State agencies want to spend more than twice the approximately $84 million increase Gov. Norm Bangerter expects an improving economy to generate in taxes next year.

But department heads seem to understand they will not get everything they want, officials said Wednesday. Bangerter, meanwhile, has not ruled out asking lawmakers for a tax cut in light of an apparently rebounding state economy.Bangerter finished several days of listening to requests from state agencies Wednesday. His face showed little emotion as his listened. Only occasionally did he ask a question or make eye contact with the presenter long enough to give an understanding nod.

He will spend the next several days hammering out his recommended budget behind closed doors with his staff before presenting a final version to lawmakers. After receiving Bangerter's recommendations, the Legislature will prepare the final budget during its regular session early in 1989.

State agencies have asked for a combined total increase exceeding $179 million to spend during fiscal 1990, according to figures compiled by Dale Hatch, director of planning and budget.

The largest request for more money came from the state Office of Education, which presented a wish list totaling $79 million more than the current fiscal year.

However, unlike last year when both sides exchanged harsh words over the need for more money, education officials this year arranged their requests according to priorities and said they realize they will not receive everything they asked for.

"We're not asking for a set amount," said James Moss, state superintendent of public instruction. "We're asking for them to consider our requests based on the amount of new revenue that is available.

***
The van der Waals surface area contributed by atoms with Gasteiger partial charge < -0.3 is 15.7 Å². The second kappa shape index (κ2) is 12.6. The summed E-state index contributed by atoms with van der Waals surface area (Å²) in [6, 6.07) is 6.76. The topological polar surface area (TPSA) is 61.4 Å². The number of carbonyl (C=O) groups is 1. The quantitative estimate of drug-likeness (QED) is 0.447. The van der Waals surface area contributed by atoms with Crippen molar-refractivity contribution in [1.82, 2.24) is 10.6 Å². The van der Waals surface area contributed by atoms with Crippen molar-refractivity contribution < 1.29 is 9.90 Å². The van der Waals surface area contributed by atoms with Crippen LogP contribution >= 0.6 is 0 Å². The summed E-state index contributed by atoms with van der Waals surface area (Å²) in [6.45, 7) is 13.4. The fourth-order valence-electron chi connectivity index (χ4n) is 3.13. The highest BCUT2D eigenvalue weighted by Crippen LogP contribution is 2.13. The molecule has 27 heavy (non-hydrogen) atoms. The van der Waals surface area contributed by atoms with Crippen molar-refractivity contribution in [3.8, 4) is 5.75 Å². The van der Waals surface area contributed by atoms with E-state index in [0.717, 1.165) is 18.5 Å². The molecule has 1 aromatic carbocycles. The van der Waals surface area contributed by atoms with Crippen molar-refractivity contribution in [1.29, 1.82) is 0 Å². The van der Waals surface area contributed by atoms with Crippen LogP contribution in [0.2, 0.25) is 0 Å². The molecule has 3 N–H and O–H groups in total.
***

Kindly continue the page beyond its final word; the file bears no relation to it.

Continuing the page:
"We can live with whatever is available. Teachers have been doing that for years. The problem is every time you fail to fund education, the potential for quality education suffers."

The top priorities are to fix shortfalls in retirement and Social Security funds, Moss said. The wish list also includes pay raises totaling 5 percent.

Bangerter, who was narrowly elected to a second term last month despite criticisms over a large tax increase in 1986, said the requests from state departments add up to much more money than is available. He also is expecting a surplus of about $14 million by the end of the current fiscal year.

"We have more wiggle-room in our budget this year than last year," he said. "But not as much as everyone would like."

The governor said he is not ready to decide whether to ask for a tax cut. Voters last month rejected three ballot initiatives that would have drastically lowered taxes, but the tax-protest movement that spurred the initiatives got the attention of state elected officials.

Tax protesters supported independent gubernatorial candidate Merrill Cook, who earned 21 percent of the vote and may have affected the election's final outcome.

"We're well aware that people are watching the tax situation," Bangerter said.

Bangerter said the rigors of campaigning put him behind schedule this year in preparing his budget recommendations. He is required by law to submit a 1990 fiscal budget to the legislative fiscal analyst one month before his annual speech to the Legislature - a speech that must be given within the first three days of the legislative session that begins Jan. 9.

The governor answered cautiously when asked about the possibility his recommendations will include pay raises for state employees. "I think there should be something to enhance their benefits package," he said.

Hatch said the state would have to pay $12 million for each percentage increase in the salaries of state employees. All but $2.5 million of that would go to employees in the education system.

The state's health insurance premiums are expected to rise dramatically next year. Hatch said it would cost the state the equivalent of a 3 percent raise, or $36 million, just to keep up with the increase. The state pays 90 percent of its employees' premiums.

Other requests for budget increases above current levels include: higher education, $28 million; social services, $17 million; natural resources, $17 million; health, $12 million; corrections, $10 million; economic development, $7 million; and public safety, $2 million.